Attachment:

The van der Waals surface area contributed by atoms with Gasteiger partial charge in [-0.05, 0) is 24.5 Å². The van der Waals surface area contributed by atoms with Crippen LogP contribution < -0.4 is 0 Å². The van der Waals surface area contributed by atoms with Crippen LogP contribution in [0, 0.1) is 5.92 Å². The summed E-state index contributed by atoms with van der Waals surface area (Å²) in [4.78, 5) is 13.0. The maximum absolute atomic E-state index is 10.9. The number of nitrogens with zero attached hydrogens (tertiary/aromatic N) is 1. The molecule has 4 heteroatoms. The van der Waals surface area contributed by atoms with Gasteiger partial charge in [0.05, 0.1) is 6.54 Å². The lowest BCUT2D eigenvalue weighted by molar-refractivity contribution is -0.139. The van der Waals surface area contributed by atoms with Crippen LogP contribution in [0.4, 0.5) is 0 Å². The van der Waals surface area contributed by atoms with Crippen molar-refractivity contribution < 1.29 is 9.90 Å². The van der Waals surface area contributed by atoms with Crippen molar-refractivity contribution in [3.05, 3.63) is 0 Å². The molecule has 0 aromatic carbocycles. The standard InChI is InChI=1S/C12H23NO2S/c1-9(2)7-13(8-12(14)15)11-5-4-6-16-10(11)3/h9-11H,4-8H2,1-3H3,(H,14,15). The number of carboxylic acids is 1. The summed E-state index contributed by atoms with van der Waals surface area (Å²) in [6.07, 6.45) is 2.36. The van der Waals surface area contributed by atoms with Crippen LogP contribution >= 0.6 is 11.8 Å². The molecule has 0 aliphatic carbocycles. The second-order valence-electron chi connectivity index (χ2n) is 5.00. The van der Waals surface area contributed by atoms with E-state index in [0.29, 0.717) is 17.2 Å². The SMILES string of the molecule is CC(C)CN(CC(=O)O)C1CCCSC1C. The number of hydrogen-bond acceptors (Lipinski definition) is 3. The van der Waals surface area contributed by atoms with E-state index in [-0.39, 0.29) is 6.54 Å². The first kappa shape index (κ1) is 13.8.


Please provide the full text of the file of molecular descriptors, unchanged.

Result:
The van der Waals surface area contributed by atoms with Gasteiger partial charge in [-0.05, 0) is 24.5 Å². The van der Waals surface area contributed by atoms with Crippen LogP contribution < -0.4 is 0 Å². The van der Waals surface area contributed by atoms with Crippen LogP contribution in [0, 0.1) is 5.92 Å². The summed E-state index contributed by atoms with van der Waals surface area (Å²) in [4.78, 5) is 13.0. The maximum absolute atomic E-state index is 10.9. The number of nitrogens with zero attached hydrogens (tertiary/aromatic N) is 1. The molecule has 4 heteroatoms. The van der Waals surface area contributed by atoms with Gasteiger partial charge in [0.05, 0.1) is 6.54 Å². The lowest BCUT2D eigenvalue weighted by molar-refractivity contribution is -0.139. The van der Waals surface area contributed by atoms with Crippen LogP contribution in [0.4, 0.5) is 0 Å². The van der Waals surface area contributed by atoms with Crippen molar-refractivity contribution < 1.29 is 9.90 Å². The van der Waals surface area contributed by atoms with Crippen molar-refractivity contribution in [3.05, 3.63) is 0 Å². The molecule has 0 aromatic carbocycles. The standard InChI is InChI=1S/C12H23NO2S/c1-9(2)7-13(8-12(14)15)11-5-4-6-16-10(11)3/h9-11H,4-8H2,1-3H3,(H,14,15). The number of carboxylic acids is 1. The summed E-state index contributed by atoms with van der Waals surface area (Å²) in [6.07, 6.45) is 2.36. The van der Waals surface area contributed by atoms with Crippen LogP contribution >= 0.6 is 11.8 Å². The molecule has 0 aliphatic carbocycles. The second-order valence-electron chi connectivity index (χ2n) is 5.00. The van der Waals surface area contributed by atoms with E-state index in [0.29, 0.717) is 17.2 Å². The SMILES string of the molecule is CC(C)CN(CC(=O)O)C1CCCSC1C. The number of hydrogen-bond acceptors (Lipinski definition) is 3. The van der Waals surface area contributed by atoms with E-state index in [-0.39, 0.29) is 6.54 Å². The first kappa shape index (κ1) is 13.8.